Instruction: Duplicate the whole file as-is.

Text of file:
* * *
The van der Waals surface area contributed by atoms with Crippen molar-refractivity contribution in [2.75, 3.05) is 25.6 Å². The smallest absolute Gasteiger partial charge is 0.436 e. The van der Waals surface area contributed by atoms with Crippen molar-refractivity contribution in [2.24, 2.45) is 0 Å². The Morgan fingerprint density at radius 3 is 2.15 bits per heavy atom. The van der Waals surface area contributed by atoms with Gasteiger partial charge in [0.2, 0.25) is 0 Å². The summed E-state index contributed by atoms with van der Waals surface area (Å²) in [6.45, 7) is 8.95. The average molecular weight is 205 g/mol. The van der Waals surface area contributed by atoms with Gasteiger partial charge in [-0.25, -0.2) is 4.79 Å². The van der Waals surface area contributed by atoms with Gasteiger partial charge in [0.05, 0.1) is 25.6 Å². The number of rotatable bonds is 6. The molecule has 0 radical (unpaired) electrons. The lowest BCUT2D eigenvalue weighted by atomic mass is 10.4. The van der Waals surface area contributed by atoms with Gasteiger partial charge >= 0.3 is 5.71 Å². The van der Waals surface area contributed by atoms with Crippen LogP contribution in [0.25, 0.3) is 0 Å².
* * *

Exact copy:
The van der Waals surface area contributed by atoms with Crippen molar-refractivity contribution in [2.75, 3.05) is 25.6 Å². The smallest absolute Gasteiger partial charge is 0.436 e. The van der Waals surface area contributed by atoms with Crippen molar-refractivity contribution in [2.24, 2.45) is 0 Å². The Morgan fingerprint density at radius 3 is 2.15 bits per heavy atom. The van der Waals surface area contributed by atoms with Gasteiger partial charge in [0.2, 0.25) is 0 Å². The summed E-state index contributed by atoms with van der Waals surface area (Å²) in [6.45, 7) is 8.95. The average molecular weight is 205 g/mol. The van der Waals surface area contributed by atoms with Gasteiger partial charge in [-0.25, -0.2) is 4.79 Å². The van der Waals surface area contributed by atoms with Gasteiger partial charge in [0.05, 0.1) is 25.6 Å². The number of rotatable bonds is 6. The molecule has 0 radical (unpaired) electrons. The lowest BCUT2D eigenvalue weighted by atomic mass is 10.4. The van der Waals surface area contributed by atoms with Gasteiger partial charge >= 0.3 is 5.71 Å². The van der Waals surface area contributed by atoms with Crippen LogP contribution in [0.25, 0.3) is 0 Å².